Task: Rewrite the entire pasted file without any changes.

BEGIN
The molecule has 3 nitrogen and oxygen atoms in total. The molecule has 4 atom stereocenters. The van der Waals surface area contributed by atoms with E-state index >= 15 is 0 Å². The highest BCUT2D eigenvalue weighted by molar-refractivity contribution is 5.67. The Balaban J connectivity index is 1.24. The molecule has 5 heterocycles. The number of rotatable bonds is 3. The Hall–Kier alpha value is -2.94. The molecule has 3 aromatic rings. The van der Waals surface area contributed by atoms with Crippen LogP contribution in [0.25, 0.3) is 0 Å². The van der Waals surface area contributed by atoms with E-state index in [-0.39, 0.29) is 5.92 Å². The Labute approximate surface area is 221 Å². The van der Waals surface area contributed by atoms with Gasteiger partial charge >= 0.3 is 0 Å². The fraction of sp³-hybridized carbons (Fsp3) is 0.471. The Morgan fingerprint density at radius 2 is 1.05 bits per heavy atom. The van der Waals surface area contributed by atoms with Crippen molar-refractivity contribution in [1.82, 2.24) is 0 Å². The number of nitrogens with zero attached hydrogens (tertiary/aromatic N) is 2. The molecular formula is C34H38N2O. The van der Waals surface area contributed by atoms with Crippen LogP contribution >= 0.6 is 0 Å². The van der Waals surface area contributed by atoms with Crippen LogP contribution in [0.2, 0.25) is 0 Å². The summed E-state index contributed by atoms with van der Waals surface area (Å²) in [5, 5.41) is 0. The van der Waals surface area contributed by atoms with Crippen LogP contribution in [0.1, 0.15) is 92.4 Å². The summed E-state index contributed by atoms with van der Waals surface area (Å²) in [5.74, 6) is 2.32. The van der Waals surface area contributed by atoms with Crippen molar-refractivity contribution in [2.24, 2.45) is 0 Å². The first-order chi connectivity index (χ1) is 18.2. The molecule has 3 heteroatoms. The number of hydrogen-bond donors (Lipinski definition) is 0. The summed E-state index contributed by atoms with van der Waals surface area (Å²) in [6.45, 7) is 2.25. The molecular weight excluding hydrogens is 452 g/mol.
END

The molecule has 3 nitrogen and oxygen atoms in total. The molecule has 4 atom stereocenters. The van der Waals surface area contributed by atoms with E-state index >= 15 is 0 Å². The highest BCUT2D eigenvalue weighted by molar-refractivity contribution is 5.67. The Balaban J connectivity index is 1.24. The molecule has 5 heterocycles. The number of rotatable bonds is 3. The Hall–Kier alpha value is -2.94. The molecule has 3 aromatic rings. The van der Waals surface area contributed by atoms with Crippen LogP contribution in [0.25, 0.3) is 0 Å². The van der Waals surface area contributed by atoms with E-state index in [-0.39, 0.29) is 5.92 Å². The Labute approximate surface area is 221 Å². The van der Waals surface area contributed by atoms with Gasteiger partial charge >= 0.3 is 0 Å². The fraction of sp³-hybridized carbons (Fsp3) is 0.471. The Morgan fingerprint density at radius 2 is 1.05 bits per heavy atom. The van der Waals surface area contributed by atoms with Crippen molar-refractivity contribution in [1.82, 2.24) is 0 Å². The number of nitrogens with zero attached hydrogens (tertiary/aromatic N) is 2. The molecular formula is C34H38N2O. The van der Waals surface area contributed by atoms with Crippen LogP contribution >= 0.6 is 0 Å². The van der Waals surface area contributed by atoms with Crippen LogP contribution in [0.2, 0.25) is 0 Å². The summed E-state index contributed by atoms with van der Waals surface area (Å²) in [5, 5.41) is 0. The van der Waals surface area contributed by atoms with Crippen LogP contribution in [0.1, 0.15) is 92.4 Å². The summed E-state index contributed by atoms with van der Waals surface area (Å²) in [5.74, 6) is 2.32. The van der Waals surface area contributed by atoms with Crippen molar-refractivity contribution in [2.24, 2.45) is 0 Å². The first-order chi connectivity index (χ1) is 18.2. The molecule has 3 heteroatoms. The number of hydrogen-bond donors (Lipinski definition) is 0. The summed E-state index contributed by atoms with van der Waals surface area (Å²) in [6.45, 7) is 2.25. The molecular weight excluding hydrogens is 452 g/mol.